SEO is a hot topic for any business, whether local or global. But I find SEO “tips” to be buried in slick-talking promises by SEO sales people, or confusing jargon from tech blogs. So I decided to reach out to a trusted source.
Nicole Skuba is one of the founding partners of Blue Tree Digital, a digital marketing agency that provides SEO services, but also serves as an outsourced marketing department for businesses that need to increase brand recognition and leads. I have found Nicole to be refreshingly honest, realistic and practical. She gets SEO as one piece in an overall online approach.
There have been so many changes by Google over the past year with their search engine algorithms. What are the major shifts in your opinion?
Starting in 2011, Google began releasing algorithms to “fix” its search rankings. One of the series of releases, called Panda (after Navneet Panda, the Google developer), aims to push sites that are more likeable to the top of the rankings. Google first employed human beings to sit and rank sites on whether or not they 1) liked the content, 2) trusted the site, and 3) would share the page. Google then transferred that process to machines. The result is that Google now cares and will penalize sites that:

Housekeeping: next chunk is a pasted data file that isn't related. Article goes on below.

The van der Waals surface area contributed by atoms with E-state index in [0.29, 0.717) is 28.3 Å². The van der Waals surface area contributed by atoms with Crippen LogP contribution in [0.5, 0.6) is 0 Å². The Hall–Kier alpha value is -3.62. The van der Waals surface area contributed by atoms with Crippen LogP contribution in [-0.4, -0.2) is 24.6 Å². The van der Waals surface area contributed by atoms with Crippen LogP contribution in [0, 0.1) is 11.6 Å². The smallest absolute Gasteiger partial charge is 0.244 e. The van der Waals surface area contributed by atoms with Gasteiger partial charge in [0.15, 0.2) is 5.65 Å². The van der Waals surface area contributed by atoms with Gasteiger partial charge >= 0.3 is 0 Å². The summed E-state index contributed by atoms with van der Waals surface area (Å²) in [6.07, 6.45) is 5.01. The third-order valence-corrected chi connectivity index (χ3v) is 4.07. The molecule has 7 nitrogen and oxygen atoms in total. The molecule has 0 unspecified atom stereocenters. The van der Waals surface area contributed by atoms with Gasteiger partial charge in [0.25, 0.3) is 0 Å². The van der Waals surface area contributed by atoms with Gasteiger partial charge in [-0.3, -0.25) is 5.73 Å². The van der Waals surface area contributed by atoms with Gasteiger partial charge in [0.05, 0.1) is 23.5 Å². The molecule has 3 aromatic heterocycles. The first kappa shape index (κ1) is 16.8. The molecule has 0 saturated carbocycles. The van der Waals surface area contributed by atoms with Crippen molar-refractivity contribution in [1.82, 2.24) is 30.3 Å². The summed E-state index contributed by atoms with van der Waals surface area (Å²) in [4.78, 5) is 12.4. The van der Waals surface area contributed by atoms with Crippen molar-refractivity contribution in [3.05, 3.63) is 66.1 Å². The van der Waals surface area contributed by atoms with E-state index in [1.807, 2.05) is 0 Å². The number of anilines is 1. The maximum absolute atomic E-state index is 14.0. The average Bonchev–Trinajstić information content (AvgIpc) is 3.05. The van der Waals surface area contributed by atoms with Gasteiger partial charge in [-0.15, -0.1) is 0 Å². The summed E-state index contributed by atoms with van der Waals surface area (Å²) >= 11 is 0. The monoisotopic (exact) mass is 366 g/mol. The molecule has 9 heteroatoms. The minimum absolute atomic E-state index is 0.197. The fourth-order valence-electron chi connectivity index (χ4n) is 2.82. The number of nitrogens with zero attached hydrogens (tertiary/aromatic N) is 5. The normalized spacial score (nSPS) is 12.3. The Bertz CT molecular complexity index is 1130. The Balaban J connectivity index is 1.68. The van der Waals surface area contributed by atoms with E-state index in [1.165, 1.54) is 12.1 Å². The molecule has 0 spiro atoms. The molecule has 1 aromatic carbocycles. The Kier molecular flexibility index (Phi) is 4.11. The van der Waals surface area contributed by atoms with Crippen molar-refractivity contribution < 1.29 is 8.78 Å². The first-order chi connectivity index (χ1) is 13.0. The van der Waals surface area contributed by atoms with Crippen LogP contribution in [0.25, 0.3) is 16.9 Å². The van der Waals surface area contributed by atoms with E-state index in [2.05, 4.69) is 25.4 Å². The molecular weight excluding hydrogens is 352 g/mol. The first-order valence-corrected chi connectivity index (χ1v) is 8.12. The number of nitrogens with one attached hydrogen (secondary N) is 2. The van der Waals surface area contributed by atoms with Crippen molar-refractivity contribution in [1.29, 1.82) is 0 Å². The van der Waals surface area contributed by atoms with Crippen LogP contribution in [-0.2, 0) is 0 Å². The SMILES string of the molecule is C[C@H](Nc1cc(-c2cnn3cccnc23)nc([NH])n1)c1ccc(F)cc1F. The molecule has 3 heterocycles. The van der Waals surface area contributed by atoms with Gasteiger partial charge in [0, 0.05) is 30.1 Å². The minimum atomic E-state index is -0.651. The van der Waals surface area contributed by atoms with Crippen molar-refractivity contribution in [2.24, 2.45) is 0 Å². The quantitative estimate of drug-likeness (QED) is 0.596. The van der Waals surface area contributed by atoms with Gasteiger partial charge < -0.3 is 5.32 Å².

- Have too many ads in ratio to content
- Have pages that appear to have duplicated or similar content
- Force the user to click too often
- Have “thin,” or mediocre, content
- Have high bounce rates
- Have metatags that don’t match content (which makes it confusing for searchers)
- Have lots of pages that are obviously there for SEO purposes
There is also a series of algorithms called Penguin. Penguin targets the black-hat SEO practices that many shady SEO companies use to dramatically increase the number of links to a client. Link buying and link exchange are frowned upon. Blog comment spam is targeted. And, these sites are being heavily penalized.
I’ve seen companies disappear from rankings overnight when using these bad SEO practices. It pays to be diligent and honest in SEO.
What are the most important things small businesses can do to boost their web search rankings?